Do you hold a US passport?
 

mariomike

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reverse_engineer said:
Do you hold a US passport?

My wife does.

Chris Pook said:
Mea Culpa. Mea Culpa.  Mea Maxima Culpa.  I should have known better.  ;D ;D ;D

Just a friendly dig.  Not trying to pick a fight. 

My apologies.  :cheers:

Back to Policing (if you like).

 

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mariomike

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reverse_engineer said:
So does my mom, so you're saying we're good to go?

No. I did not say that. Look it up for you and your mom.
 

lenaitch

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Chris Pook said:
First of all - thanks to all the usual suspects for bearing with me.  :cheers:

Lenaitch - I gladly stand aside.

In amongst all the yowping there were a couple of points I was trying to make. 

Police officers need to be seen as agents of the community.  Not of the government.  They may represent, and be employed by, the government but they have to be of the community first.  That is the only way that they will feel safe - when the community they are policing is their first line of support and wants them to be there.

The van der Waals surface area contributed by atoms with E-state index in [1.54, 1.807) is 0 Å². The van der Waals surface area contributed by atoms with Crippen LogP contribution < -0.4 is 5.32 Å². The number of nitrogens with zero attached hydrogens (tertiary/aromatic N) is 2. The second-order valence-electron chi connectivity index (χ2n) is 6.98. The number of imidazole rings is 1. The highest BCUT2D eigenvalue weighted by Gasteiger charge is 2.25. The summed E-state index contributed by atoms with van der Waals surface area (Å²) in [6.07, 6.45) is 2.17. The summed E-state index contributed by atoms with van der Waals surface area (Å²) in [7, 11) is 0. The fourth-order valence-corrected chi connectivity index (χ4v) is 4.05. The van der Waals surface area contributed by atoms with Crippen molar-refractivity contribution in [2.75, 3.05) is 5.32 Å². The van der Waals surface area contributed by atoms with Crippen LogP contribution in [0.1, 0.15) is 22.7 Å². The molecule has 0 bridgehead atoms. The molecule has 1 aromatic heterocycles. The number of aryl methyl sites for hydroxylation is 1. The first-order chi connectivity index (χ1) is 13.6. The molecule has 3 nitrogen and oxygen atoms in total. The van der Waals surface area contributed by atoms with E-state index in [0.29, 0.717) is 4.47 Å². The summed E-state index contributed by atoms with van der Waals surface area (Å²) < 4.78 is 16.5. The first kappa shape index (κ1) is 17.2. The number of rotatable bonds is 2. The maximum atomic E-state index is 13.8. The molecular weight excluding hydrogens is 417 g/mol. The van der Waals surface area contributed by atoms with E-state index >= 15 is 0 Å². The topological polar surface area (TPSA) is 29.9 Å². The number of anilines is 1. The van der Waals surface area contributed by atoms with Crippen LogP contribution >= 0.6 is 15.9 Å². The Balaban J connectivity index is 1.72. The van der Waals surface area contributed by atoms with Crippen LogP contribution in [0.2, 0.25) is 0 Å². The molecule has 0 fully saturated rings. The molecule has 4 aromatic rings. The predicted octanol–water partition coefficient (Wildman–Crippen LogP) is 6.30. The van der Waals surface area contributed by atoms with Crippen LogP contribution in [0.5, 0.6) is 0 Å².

For that to happen the police officer doesn't need to be tackling all problems herself.  She does, however, need to know how to find resources, and connect to them in a hurry, to solve problems that arise.  And that assumes the presence of relevant resources.

One of those resources is the Fire Service.  EMS is another.  Tying EMS into a Social Worker / Mental Health specialist / Reworked Psychiatric Care Facility may be another.

Still another could be something like the French CRS - training and specializing in managing violence

And they don't have to be sitting around barracks all the time (or even the old RCMP stations scattered around the prairie landscape that seem to be under utilized).  There is no reason they can't be idle in full view of the public.  They are still a presence sauntering around a neighbourhood keeping their eyes open and reporting to the local police officer.  The police officer has extra eyes.  The community and the police office knows that he has back up.  But the police officer controls the ground, the pace and events.

There is some consultant name of Eaton posting on LinkedIn today referencing Gen Petraeus's experience in Iraq and talking about the need to live with the people to win the people-space or some such buzzword.  He, this consultant, also talked about Peel's view of policing and of police being of the community.  I can't agree more.